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Five global developments in medical cannabis

The latest news from Europe, Asia and South America



US bill to expand medical cannabis research

Major developments in medical cannabis are happening across the globe, but while some countries are taking giant leaps forward, others appear to be taking a step back.

Cannabis is booming in Europe with the medical industry expected to reach a value of $4.2 billion by 2027.

Elsewhere, Canada and the United States continue to lead the way in their approach to law reform, with increasing numbers of countries starting to follow in their footsteps.

Thailand became the latest state to legalise cannabis, removing it from the country’s list of prohibited substances earlier this month.

Spain is finally set to legalise medical cannabis, meanwhile, law courts in Brazil have shown progression, following a court case that ruled in favour of three patients cultivating their own plants at home.

Hong Kong, however, has taken a step backwards in its approach to cannabis-based products, with law enforcement authorities proposing a ban on all CBD products.

We’ve rounded up the latest developments you might have missed.

Spain moves toward legalising medical cannabis

Patients in Spain will likely soon be able to access medical cannabis in hospital and health centre pharmacies, for a  conditions, including chronic pain related to multiple sclerosis, some forms of epilepsy, those who suffer from nausea and vomiting derived from chemotherapy and cancer pain.

On 30 May, the Spanish Socialist Workers’ Party (PSOE) introduced a bill to legalise medical cannabis in the country.

According to local media, The Canary News, the Subcommittee on Medicinal Cannabis in the Congress of Deputies approved the bill on Tuesday 21 June to regulate the therapeutic use of cannabis. However this is limited to a few conditions and will not include cannabis flower.

Spain has decriminalised recreational cannabis for personal cultivation and use, but has yet to enact a medical cannabis law.

Hong Kong proposes ban on CBD products within a year

As the popularity of CBD grows in Hong Kong, law enforcement authorities have proposed making the substance illegal under the Dangerous Drugs Ordinance.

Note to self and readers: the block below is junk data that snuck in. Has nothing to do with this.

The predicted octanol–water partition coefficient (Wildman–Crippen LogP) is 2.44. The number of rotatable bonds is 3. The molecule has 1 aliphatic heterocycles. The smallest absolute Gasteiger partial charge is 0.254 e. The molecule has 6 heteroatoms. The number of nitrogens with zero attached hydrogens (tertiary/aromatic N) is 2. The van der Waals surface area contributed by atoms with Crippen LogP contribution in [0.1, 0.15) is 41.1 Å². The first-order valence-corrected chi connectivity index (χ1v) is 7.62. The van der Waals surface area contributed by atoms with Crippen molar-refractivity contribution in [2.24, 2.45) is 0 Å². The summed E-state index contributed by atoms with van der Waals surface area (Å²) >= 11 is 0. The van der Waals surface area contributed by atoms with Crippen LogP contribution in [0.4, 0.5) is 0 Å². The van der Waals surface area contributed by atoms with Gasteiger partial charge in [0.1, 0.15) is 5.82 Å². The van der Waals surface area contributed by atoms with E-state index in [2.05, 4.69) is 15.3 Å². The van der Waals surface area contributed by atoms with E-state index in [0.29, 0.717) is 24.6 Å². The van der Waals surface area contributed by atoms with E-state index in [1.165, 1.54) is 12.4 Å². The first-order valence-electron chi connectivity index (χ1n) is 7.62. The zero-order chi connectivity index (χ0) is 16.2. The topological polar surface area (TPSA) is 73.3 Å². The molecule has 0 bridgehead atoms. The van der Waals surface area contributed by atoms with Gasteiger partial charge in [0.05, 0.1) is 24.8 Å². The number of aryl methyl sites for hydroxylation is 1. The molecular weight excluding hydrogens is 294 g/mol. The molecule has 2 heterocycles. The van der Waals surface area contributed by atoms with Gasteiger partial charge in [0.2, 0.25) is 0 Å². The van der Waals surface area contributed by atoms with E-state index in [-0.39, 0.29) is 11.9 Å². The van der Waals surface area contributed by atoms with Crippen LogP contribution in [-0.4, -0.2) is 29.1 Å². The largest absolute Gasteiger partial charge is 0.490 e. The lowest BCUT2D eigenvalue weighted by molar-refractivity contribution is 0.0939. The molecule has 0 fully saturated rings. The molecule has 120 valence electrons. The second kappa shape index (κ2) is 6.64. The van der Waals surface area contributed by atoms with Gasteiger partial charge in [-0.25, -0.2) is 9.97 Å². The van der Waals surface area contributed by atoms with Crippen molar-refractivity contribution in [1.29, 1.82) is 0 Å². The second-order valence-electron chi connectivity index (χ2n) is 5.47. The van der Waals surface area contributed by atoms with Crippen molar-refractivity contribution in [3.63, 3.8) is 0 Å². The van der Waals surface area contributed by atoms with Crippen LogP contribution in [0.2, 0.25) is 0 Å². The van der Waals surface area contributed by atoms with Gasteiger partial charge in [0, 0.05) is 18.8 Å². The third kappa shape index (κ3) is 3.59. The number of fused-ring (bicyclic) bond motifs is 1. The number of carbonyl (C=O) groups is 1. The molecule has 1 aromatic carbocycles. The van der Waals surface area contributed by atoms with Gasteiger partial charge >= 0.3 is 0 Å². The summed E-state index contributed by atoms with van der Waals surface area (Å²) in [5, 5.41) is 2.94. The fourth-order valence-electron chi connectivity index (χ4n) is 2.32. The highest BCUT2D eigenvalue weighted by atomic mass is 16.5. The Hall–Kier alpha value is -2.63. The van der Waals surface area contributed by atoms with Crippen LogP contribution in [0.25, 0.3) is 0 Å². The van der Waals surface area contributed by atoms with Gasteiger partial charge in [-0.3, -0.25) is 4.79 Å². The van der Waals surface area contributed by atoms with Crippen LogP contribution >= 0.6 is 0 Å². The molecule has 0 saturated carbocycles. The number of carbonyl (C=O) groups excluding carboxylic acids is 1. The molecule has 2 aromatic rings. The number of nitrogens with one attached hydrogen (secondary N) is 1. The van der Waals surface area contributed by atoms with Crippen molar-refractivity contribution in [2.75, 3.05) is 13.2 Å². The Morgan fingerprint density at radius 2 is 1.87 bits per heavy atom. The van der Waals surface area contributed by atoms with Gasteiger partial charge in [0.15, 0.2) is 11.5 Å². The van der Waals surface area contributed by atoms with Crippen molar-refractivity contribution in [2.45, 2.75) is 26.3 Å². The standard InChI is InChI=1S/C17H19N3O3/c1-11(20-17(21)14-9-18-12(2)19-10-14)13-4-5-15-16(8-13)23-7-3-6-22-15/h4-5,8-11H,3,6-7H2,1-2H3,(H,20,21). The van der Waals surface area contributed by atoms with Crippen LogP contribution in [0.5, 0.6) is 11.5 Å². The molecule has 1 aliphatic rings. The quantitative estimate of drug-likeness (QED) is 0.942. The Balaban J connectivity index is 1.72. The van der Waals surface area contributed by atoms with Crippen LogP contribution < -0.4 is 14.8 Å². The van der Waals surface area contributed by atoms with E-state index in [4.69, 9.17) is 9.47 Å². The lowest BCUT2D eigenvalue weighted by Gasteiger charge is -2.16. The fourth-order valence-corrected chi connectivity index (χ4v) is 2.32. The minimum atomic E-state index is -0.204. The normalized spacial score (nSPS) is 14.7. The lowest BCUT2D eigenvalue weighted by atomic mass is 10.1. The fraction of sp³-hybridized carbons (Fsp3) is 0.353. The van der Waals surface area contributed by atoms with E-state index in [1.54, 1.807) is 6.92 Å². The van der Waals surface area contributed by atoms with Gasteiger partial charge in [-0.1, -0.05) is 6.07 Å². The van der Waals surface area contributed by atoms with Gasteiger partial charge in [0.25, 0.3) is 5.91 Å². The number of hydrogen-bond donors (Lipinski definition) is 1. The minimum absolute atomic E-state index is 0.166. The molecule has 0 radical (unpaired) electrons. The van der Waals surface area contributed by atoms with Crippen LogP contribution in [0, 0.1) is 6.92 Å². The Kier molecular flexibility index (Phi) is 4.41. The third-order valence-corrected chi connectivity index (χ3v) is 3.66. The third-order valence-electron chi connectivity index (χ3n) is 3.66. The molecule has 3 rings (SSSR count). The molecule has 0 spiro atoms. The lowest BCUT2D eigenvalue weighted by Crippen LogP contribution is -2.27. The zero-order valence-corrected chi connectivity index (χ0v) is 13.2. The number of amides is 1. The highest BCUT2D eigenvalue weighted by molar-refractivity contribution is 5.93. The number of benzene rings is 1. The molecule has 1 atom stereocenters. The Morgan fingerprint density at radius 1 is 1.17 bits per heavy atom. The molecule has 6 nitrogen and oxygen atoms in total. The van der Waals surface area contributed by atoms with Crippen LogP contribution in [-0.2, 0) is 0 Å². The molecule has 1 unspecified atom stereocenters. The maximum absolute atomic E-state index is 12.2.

CBD with no trace of THC is currently legal in Hong Kong but if the law changes, those who either but or consume CBD could face up to seven years in jail.

The law would also prohibit the manufacture, import, export, supply, sale and shipment of any products containing CBD.

Home-cultivation win in Brazil

A panel of judges in Brazil has ruled that three patients on trial for home cultivation should be permitted to grow their own medical cannabis. The landmark decision is likely to inform future cases, however the national government is yet to respond.

The current president of Brazil, Jair Bolsonaro, has openly stated his opposition to the legalisation and home cultivation of cannabis for medical use.

The five judges have challenged the president’s position on the issue saying that the government has failed to take a reasonable position on medical cannabis.

Thai citizens fear teen use of cannabis

Following the removal of cannabis from the list of prohibited narcotics earlier this month, Thai citizens have voiced their opinions on legalisation.

Thailand’s National Institute of Development Administration conducted a poll from June 13-15 on 1,310 respondents aged 15 and above.

Cannabis use among children was the most prevalent fear among respondents with around 72 per cent saying they are ‘definitely’ worried or ‘moderately’ worried.

While just under a quarter of respondents believed that the government cannot control cannabis consumption, 35 per cent strongly agreed that cannabis can “generate income and cure diseases”.

Cyprus patients call for quicker prescription process

Hundreds of Cypriots patients in need of medical cannabis have criticised the protocol for gaining a prescription, branding it as too slow.

“Cases of chronic patients crying out for help are in the hundreds,” Demetris Lambrianides of the Federation of Patients’ Associations of Cyprus said.

“We cannot say that progress in the procedure has been recorded, unfortunately. There is a procedure but it is not helpful enough for chronic patients.

“Medical cannabis is used mainly by cancer patients but also by some rheumatology ones as well as by people with neurological diseases, such as multiple sclerosis,” he added.

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